Home Forums WWII Pronouncing "Cupola"

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  • #58060
    Admin Test Account
    Participant

    The author of this topic requested their account be deleted.

    This topic has been kept by attributing the original post to an admin account, and replacing the initial wording by the now deleted user with this.
    To have deleted the topic in its entirety would also have deleted the replies of others, and it is not fair that their postings be effected.

    – Mike.

    • This topic was modified 3 years, 4 months ago by Mike.
    #58062
    Mr. Average
    Participant

    COO-puh-la.

    #58063
    Rod Robertson
    Participant

    Kew-pole-ah.

    #58066
    Splod
    Participant

    I’ve always pronounced it “kuh POH lah” Have I gone insane? How do all you lot pronounced it?

     

    Like this, comrade.

    #58067
    MartinR
    Participant

    Kew po la.

    I used to pronounce it cup oh la many years ago when I’d only read it.

    Not a word which comes up in regular conversations very often.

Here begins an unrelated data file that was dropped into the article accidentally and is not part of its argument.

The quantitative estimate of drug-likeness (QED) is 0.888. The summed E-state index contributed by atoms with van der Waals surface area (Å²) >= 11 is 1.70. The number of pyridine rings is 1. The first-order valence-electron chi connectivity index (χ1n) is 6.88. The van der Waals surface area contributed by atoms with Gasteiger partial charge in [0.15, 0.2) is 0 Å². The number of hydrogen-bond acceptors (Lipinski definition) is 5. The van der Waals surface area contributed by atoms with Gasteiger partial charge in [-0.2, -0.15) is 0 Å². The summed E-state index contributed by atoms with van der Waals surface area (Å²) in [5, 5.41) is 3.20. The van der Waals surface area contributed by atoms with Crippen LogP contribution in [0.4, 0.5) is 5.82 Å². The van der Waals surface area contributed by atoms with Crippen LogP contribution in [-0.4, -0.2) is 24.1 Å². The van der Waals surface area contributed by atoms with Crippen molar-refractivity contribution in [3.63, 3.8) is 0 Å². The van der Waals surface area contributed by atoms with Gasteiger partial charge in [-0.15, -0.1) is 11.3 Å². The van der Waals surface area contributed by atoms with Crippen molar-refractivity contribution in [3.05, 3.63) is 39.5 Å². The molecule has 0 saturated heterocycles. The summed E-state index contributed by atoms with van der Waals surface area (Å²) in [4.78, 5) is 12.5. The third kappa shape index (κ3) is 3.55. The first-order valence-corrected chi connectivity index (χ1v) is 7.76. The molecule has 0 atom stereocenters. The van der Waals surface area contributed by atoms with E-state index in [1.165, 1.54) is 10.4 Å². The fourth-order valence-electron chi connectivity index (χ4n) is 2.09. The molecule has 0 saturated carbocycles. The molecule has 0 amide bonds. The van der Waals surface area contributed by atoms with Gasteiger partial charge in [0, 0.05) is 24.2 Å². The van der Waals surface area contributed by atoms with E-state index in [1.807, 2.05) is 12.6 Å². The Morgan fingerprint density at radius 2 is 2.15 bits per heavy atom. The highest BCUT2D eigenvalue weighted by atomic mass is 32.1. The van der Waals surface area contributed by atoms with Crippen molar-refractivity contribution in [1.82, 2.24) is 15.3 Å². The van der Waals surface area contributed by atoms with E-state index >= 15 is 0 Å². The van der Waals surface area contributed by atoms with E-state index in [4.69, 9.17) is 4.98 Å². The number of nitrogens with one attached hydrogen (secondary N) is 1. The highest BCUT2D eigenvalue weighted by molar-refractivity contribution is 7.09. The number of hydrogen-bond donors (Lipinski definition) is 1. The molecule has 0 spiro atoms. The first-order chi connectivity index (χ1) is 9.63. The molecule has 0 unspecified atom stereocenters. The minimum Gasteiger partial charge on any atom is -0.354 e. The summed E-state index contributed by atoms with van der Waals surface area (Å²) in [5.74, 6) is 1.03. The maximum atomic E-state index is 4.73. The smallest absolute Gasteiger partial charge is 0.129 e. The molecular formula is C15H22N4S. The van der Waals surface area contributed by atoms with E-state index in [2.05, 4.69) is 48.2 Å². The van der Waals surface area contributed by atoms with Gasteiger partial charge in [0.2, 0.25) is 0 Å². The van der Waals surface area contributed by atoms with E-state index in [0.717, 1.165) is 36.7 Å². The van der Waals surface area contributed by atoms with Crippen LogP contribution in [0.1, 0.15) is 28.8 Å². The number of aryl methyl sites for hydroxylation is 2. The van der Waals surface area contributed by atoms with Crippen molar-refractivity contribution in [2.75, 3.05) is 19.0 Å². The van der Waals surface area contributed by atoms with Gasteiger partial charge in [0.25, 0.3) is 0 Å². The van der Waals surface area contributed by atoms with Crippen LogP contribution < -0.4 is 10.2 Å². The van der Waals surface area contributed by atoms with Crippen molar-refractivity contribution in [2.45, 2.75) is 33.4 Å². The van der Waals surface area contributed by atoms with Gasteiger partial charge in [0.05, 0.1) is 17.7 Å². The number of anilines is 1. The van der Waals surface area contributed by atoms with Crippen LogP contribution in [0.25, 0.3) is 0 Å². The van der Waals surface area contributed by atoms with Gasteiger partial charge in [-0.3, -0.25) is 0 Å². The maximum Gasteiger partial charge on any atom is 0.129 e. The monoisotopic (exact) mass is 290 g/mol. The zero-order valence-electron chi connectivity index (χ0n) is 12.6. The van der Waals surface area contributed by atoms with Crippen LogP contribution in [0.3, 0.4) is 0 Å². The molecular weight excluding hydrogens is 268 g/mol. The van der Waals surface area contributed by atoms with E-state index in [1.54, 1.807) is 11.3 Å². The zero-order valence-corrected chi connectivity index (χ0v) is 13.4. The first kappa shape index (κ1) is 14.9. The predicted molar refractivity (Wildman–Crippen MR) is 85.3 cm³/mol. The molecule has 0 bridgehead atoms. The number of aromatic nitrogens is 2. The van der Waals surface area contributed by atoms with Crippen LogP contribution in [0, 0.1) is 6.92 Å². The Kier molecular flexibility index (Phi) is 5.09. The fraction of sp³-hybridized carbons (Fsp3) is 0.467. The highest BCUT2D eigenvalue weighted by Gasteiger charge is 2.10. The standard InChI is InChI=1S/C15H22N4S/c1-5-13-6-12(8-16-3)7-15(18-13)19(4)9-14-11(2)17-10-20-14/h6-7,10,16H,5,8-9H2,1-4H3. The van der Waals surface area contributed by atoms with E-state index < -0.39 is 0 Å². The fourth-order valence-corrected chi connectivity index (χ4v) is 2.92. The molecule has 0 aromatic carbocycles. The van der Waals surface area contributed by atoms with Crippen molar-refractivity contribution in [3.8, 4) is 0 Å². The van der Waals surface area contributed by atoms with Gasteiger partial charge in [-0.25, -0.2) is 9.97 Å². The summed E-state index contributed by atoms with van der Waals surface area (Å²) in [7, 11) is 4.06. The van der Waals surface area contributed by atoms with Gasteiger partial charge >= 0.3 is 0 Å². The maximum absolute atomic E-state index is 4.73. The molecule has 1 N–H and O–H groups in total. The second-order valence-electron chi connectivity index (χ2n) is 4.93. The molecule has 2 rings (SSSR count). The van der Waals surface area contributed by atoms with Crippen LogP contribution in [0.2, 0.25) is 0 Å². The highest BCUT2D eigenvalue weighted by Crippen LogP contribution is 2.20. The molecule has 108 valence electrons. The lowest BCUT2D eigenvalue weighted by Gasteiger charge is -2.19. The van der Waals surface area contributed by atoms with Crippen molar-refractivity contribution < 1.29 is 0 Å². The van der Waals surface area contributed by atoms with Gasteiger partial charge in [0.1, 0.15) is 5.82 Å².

"Mistakes in the initial deployment cannot be rectified" - Helmuth von Moltke

    #58069
    Etranger
    Participant
    #58070
    Rules Junkie Jim
    Participant

    A Canadian and a Briton agree:

    https://forvo.com/word/cupola/#en

    Looks like it’s kew-poh-la then, and I’ve been thinking it wrong all these years!

    #58071
    Ruarigh
    Participant

    OED cites different pronunciations for British and US usage. Both agree on KEW-poh-la (/ˈkjuːpələ/) but British also uses kewp-la (/ˈkjuːpl̩ə/), while US uses CUP-oh-la (/ˈkəpələ/). Fascinating. I’ve always pronounced it KEW-poh-la.

    Never argue with an idiot. They'll only drag you down to their level and beat you with experience.